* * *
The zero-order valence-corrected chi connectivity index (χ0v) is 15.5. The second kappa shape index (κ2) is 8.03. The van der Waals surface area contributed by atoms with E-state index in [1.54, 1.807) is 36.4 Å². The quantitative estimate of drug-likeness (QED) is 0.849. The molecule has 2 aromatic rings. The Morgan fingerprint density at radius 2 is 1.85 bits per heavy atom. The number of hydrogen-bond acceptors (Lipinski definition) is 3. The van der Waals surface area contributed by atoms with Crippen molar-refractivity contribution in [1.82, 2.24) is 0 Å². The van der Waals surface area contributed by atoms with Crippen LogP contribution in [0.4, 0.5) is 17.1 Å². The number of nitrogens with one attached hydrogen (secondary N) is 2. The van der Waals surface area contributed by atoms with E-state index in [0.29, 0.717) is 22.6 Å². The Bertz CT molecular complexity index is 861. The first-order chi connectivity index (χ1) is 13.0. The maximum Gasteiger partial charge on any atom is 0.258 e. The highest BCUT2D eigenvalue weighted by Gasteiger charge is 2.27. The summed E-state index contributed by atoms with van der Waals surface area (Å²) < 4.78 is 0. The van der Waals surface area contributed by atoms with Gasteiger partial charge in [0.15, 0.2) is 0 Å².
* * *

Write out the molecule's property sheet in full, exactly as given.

The zero-order valence-corrected chi connectivity index (χ0v) is 15.5. The second kappa shape index (κ2) is 8.03. The van der Waals surface area contributed by atoms with E-state index in [1.54, 1.807) is 36.4 Å². The quantitative estimate of drug-likeness (QED) is 0.849. The molecule has 2 aromatic rings. The Morgan fingerprint density at radius 2 is 1.85 bits per heavy atom. The number of hydrogen-bond acceptors (Lipinski definition) is 3. The van der Waals surface area contributed by atoms with Crippen molar-refractivity contribution in [1.82, 2.24) is 0 Å². The van der Waals surface area contributed by atoms with Crippen LogP contribution in [0.4, 0.5) is 17.1 Å². The number of nitrogens with one attached hydrogen (secondary N) is 2. The van der Waals surface area contributed by atoms with E-state index in [0.29, 0.717) is 22.6 Å². The Bertz CT molecular complexity index is 861. The first-order chi connectivity index (χ1) is 13.0. The maximum Gasteiger partial charge on any atom is 0.258 e. The highest BCUT2D eigenvalue weighted by Gasteiger charge is 2.27. The summed E-state index contributed by atoms with van der Waals surface area (Å²) < 4.78 is 0. The van der Waals surface area contributed by atoms with Gasteiger partial charge in [0.15, 0.2) is 0 Å².